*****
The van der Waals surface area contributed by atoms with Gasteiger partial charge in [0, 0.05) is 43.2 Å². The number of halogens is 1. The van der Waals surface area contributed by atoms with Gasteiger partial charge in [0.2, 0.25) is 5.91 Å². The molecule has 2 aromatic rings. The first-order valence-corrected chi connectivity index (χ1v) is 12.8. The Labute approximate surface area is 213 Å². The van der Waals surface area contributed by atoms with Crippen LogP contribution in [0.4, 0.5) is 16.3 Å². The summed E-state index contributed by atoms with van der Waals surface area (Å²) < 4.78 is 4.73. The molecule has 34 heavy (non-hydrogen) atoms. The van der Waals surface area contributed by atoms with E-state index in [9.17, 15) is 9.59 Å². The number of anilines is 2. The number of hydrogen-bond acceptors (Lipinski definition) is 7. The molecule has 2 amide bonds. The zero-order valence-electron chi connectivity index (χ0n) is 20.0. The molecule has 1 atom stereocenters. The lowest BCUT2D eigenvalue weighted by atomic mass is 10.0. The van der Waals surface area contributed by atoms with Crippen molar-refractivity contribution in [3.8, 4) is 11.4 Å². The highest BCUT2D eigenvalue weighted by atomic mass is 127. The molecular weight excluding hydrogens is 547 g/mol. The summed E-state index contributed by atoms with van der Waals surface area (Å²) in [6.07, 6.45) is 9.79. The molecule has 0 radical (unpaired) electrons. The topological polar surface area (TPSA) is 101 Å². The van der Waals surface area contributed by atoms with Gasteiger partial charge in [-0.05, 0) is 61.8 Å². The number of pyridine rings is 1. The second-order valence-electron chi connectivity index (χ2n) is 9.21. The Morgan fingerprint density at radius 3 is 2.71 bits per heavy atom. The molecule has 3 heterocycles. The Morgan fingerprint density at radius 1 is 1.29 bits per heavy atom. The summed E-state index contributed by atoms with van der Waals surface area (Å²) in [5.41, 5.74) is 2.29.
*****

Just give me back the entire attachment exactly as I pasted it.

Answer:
The van der Waals surface area contributed by atoms with Gasteiger partial charge in [0, 0.05) is 43.2 Å². The number of halogens is 1. The van der Waals surface area contributed by atoms with Gasteiger partial charge in [0.2, 0.25) is 5.91 Å². The molecule has 2 aromatic rings. The first-order valence-corrected chi connectivity index (χ1v) is 12.8. The Labute approximate surface area is 213 Å². The van der Waals surface area contributed by atoms with Crippen LogP contribution in [0.4, 0.5) is 16.3 Å². The summed E-state index contributed by atoms with van der Waals surface area (Å²) < 4.78 is 4.73. The molecule has 34 heavy (non-hydrogen) atoms. The van der Waals surface area contributed by atoms with E-state index in [9.17, 15) is 9.59 Å². The number of anilines is 2. The number of hydrogen-bond acceptors (Lipinski definition) is 7. The molecule has 2 amide bonds. The zero-order valence-electron chi connectivity index (χ0n) is 20.0. The molecule has 1 atom stereocenters. The lowest BCUT2D eigenvalue weighted by atomic mass is 10.0. The van der Waals surface area contributed by atoms with Crippen molar-refractivity contribution in [3.8, 4) is 11.4 Å². The highest BCUT2D eigenvalue weighted by atomic mass is 127. The molecular weight excluding hydrogens is 547 g/mol. The summed E-state index contributed by atoms with van der Waals surface area (Å²) in [6.07, 6.45) is 9.79. The molecule has 0 radical (unpaired) electrons. The topological polar surface area (TPSA) is 101 Å². The van der Waals surface area contributed by atoms with Gasteiger partial charge in [-0.05, 0) is 61.8 Å². The number of pyridine rings is 1. The second-order valence-electron chi connectivity index (χ2n) is 9.21. The Morgan fingerprint density at radius 3 is 2.71 bits per heavy atom. The molecule has 3 heterocycles. The Morgan fingerprint density at radius 1 is 1.29 bits per heavy atom. The summed E-state index contributed by atoms with van der Waals surface area (Å²) in [5.41, 5.74) is 2.29.